Felix: Got it. So the ones that perform the best are probably incentivized to say just give me a cut of whatever I push through and sell.
Jack: Yeah, exactly. Exactly.
Wilson: Just one quick thing to add. One thing to be mindful of is like the major influencers, if you think about how many sales emails they can send in a year, they have limited inventory. So if you’re brand new company with no historical data, or like no previous partnerships, you might have to lean more towards maybe starting out with maybe sponsoring someone that’s well known, just to get some sort of case study that you can show to future affiliates that you want bring on. Being like “Hey, this well known person just did a promotion with us. This is kinda like the numbers. Here’s our funnel metrics.”
So then once you gain the credibility that once they send you traffic that you’ll actually convert, then that’s opens up affiliate commissions [crosstalk] makes it easier.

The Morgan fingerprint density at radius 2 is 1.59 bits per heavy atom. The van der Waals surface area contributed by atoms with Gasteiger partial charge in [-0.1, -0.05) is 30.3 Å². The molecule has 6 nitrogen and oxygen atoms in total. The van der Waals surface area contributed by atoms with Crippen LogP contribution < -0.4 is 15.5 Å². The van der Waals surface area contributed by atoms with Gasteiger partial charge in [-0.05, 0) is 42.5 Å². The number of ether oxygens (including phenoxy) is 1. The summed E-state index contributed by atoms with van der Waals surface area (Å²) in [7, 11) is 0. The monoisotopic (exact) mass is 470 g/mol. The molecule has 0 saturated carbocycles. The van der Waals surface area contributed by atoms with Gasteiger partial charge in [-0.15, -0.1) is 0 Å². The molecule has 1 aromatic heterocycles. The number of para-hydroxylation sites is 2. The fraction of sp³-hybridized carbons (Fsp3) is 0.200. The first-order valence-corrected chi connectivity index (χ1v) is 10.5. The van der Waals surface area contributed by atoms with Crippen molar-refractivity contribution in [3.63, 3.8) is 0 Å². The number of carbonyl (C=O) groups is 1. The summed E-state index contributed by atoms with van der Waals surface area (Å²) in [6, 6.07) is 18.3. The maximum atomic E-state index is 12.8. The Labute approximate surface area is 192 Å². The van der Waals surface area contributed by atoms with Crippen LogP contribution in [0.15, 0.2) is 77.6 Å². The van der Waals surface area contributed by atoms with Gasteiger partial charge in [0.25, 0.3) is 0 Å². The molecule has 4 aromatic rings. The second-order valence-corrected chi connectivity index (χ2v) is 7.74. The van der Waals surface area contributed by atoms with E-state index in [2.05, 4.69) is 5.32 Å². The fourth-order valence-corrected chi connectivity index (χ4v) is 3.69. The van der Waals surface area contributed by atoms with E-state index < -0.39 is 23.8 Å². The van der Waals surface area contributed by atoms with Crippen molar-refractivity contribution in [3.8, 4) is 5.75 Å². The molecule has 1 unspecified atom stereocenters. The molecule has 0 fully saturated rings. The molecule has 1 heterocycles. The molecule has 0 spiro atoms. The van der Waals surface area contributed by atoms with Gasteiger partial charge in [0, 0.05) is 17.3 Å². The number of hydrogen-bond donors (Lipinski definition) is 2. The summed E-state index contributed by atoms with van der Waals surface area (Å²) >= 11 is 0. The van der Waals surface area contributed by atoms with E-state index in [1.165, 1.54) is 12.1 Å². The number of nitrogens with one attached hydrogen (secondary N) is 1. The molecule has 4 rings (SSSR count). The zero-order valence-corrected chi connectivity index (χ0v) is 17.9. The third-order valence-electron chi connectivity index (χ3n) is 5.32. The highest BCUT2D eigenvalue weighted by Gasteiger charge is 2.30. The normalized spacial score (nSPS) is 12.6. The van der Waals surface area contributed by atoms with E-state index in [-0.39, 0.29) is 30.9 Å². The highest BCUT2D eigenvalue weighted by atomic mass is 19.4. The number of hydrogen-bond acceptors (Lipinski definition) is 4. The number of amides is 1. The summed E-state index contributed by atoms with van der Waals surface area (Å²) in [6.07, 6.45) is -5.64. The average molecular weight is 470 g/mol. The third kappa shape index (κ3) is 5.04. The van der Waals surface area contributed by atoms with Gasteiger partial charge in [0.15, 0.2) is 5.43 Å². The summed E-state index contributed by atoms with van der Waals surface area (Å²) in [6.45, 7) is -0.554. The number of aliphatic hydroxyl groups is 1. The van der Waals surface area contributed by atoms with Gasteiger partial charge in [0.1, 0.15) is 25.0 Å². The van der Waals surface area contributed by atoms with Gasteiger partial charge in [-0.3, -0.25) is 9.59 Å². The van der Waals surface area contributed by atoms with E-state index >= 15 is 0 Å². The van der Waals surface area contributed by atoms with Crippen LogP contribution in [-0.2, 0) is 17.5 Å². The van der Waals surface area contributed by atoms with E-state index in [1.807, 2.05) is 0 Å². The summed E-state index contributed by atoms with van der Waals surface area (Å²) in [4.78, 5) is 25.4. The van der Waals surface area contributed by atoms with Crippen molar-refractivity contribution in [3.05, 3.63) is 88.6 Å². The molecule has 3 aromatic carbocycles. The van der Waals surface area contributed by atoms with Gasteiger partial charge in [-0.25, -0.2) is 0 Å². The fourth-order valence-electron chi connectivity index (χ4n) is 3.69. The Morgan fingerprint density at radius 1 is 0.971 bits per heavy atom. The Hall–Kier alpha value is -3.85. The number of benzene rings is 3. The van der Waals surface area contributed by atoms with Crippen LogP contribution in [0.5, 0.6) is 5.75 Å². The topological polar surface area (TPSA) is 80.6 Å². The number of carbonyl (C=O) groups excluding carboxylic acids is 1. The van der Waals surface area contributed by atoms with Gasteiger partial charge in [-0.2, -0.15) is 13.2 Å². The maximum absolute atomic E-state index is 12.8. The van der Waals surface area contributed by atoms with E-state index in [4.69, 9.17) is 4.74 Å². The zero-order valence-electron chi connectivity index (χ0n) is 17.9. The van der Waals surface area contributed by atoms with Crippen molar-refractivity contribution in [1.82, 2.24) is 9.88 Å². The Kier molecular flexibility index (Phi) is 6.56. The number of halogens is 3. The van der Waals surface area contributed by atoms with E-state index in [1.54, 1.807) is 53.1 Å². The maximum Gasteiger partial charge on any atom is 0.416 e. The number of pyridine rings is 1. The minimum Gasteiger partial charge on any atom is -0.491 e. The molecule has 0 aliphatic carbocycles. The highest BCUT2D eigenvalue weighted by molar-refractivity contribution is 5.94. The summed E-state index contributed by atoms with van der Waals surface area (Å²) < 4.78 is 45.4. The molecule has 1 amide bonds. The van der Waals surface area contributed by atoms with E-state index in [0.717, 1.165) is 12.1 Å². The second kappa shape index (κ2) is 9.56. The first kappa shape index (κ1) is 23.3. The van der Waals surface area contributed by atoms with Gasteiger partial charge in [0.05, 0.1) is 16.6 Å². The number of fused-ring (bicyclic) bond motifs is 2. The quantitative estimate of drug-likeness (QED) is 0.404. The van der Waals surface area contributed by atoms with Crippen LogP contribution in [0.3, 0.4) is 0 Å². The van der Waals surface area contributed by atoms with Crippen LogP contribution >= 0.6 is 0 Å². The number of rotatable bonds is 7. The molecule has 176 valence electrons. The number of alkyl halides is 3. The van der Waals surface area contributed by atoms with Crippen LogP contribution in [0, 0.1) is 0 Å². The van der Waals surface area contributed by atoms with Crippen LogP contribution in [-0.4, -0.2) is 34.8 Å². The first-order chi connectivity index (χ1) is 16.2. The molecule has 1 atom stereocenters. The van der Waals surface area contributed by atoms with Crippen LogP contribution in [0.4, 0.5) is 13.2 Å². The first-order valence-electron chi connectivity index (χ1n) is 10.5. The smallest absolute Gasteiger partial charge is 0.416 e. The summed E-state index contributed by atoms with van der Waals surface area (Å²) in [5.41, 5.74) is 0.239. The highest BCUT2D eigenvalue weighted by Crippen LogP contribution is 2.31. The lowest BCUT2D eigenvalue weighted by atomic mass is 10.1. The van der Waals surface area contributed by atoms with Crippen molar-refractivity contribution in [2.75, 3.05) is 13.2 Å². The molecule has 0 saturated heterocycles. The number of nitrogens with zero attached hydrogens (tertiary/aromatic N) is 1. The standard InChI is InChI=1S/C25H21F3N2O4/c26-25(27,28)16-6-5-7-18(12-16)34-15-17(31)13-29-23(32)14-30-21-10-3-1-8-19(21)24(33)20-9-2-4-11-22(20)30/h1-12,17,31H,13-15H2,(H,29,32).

Felix: So just to be super clear, you’re saying that for someone that starting out, it might make more sense to just pay not through a commission or … You’re paying them upfront to promote your product through a campaign. Then you have data to work with, then you have a case study to present to other influencers.
Wilson: Yeah, something to consider, which is why I like the paid search was a big part of it, too. Being like “Hey, here’s how much traffic …” you can just do a screenshot Google Analytics. “Here’s our conversion rates for paid search” just to show that you can funnel converts. The worst thing you can do is do a pure affiliate commission to a major and then they send you traffic and your funnel is just like you just have to figure that out yet. And then they’ll never work with you again.
Felix: I see what you’re saying because now that if you are using paid search or … Basically, you need to have some kind of data to optimize your funnel, then also to present that data to an influencer that you think you might want to work with.
Wilson: Unless until you’re like relatively well known. Just have some sort of like data that shows your funnel works.
Felix: Makes sense. How often do you guys revisit running a campaign with the same influencer?